The cancellation of the 2020 Arctic Winter Games (AWG) over fears of coronavirus has left many coaches, parents and young athletes brokenhearted across the Kivalliq.

It also left their coaches, who had put in so much time and energy in preparation for the Whitehorse event, deeply disappointed over missing the games, and deeply concerned over how the cancellation may affect their young athletes.

Sandy Tattuinee of Rankin Inlet displays the Team Nunavut hockey jersey he dreamed of wearing at the 2020 Arctic Winter Games in Whitehorse, which were cancelled earlier this month due to fears of the coronavirus disease. Darrell Greer/NNSL photo

Team Nunavut bantam coach David Clark said telling his 14-year-old son he wasn’t going to be playing at the AWG was one of the hardest things he ever had to do.

He said he also felt bad for the kids who only had one chance to play in the AWG, and that was this year in Whitehorse.

“If you had told me when the AWG were cancelled that in a week’s time the NHL, NBA, MLB and Hockey Canada would all be shutdown, I would have laughed in your face,” said Clark.

“But, this is the world we live in and precautions had to be taken against this bug.

“You never think about something like this until it happens, and you hate to see so many deserving kids negatively affected by it.

“But when entire countries are shutting down because of this, then, obviously, the proper precautions have to be put in place to keep it from getting out of control in our country.”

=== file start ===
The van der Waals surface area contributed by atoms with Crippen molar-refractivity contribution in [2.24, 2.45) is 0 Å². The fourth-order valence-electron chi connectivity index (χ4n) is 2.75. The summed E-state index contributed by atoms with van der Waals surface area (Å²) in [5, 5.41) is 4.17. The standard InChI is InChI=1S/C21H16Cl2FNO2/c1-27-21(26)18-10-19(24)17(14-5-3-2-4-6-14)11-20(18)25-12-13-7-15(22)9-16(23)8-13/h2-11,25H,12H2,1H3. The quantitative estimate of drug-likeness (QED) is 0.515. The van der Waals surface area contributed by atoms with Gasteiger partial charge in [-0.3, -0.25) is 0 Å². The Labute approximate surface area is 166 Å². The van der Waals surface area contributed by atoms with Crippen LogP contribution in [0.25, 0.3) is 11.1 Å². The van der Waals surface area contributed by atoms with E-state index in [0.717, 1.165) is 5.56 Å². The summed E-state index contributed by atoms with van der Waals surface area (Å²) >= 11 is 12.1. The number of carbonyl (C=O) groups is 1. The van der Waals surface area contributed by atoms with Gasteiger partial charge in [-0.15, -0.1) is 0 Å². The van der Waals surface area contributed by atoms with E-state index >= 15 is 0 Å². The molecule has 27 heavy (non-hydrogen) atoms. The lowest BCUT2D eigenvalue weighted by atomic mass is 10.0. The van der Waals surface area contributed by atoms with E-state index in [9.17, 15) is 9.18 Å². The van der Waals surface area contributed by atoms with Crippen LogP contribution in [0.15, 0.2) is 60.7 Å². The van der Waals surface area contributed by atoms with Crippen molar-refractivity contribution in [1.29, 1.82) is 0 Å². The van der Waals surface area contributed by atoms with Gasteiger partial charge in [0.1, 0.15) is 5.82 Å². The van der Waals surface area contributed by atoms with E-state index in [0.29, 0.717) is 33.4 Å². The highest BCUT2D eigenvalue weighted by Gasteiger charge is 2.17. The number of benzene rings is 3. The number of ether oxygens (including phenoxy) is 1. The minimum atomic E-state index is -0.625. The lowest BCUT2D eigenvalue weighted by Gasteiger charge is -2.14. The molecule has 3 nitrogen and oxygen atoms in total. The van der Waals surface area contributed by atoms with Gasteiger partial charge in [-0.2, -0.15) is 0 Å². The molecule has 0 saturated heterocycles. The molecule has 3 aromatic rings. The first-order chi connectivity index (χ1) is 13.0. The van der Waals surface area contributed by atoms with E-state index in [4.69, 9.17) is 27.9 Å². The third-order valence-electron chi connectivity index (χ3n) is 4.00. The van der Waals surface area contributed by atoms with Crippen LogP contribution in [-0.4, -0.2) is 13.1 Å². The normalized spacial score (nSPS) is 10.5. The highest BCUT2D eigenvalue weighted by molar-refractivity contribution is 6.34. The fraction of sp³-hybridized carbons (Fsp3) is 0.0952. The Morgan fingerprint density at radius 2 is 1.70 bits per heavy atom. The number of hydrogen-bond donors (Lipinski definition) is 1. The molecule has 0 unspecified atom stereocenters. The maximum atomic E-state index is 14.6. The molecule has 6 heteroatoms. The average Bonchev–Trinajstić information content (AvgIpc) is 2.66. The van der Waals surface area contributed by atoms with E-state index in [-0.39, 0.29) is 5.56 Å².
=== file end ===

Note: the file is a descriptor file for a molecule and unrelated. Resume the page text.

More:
Arviat’s Andrew Bell said it’s unfortunate and I feel bad that a lot of athletes are missing out on an event at the games.

Bell currently holds several AWG records including the open male one-hand reach which he set at 170.2 cm at the previous games in Fort Smith and the triple jump record which he set at 11.49 metres in Greenland in 2016.

The 34-year-old athlete has been specializing his training regime since the end of the last Games, with a focus on the two foot high jump. He was hoping to make a record attempt in Whitehorse but now he wonders if his window has passed.

“It is disappointing because I’m at a very high fitness level and I’m at the tail end of a peak in my training,” said Andrew Bell. “But I understand it’s a factor that’s out of my control.”

Kailee Karlik, 17, of Rankin Inlet was looking forward to representing Nunavut for a second and final time on the junior girls volleyball court when she got news the games had been cancelled.

She said the news of the cancellation left her devastated.

“It hit our whole team hard,” said Karlik. “We were all messaging each other on Facebook’s Messenger and everyone was upset because our team was so strong this year.

“We had practiced with each other for a long time and we were ready for the games.

“We really had a good chance to take a medal this year.”

Karlik said she fully understands the games were cancelled for safety reasons with so many people about to gather in one area either to play or watch one sport.

She said that didn’t make the news any less devastating, especially coming only a week before the games were set to begin.

“We were going to start a sort of Rankin Winter Games, and we were all looking forward to that, but it had to be cancelled too.

“The Nunavut territory has such a small population, but we were all so ready for the games.

“It was such a small group, but everyone helped each other.

“It’s really good to see people supporting each other, so I still see us as winners.”

Clark, who represented Nunavut in hockey at the Games as a youngster, point out that the AWG is about more than just competing. It’s also a chance for youth to meet fellow athletes from all over the world and experience new cultures.

“It’s pretty cool man. There’s a lot of different sports. It’s definitely pretty unique,” adding that he is still friends with people he met at his first games.

“It’s more than a Game. We all love the game but at the same time the things people don’t realize is the dressing room, the friends, the working together.”

– with files from Cody Punter


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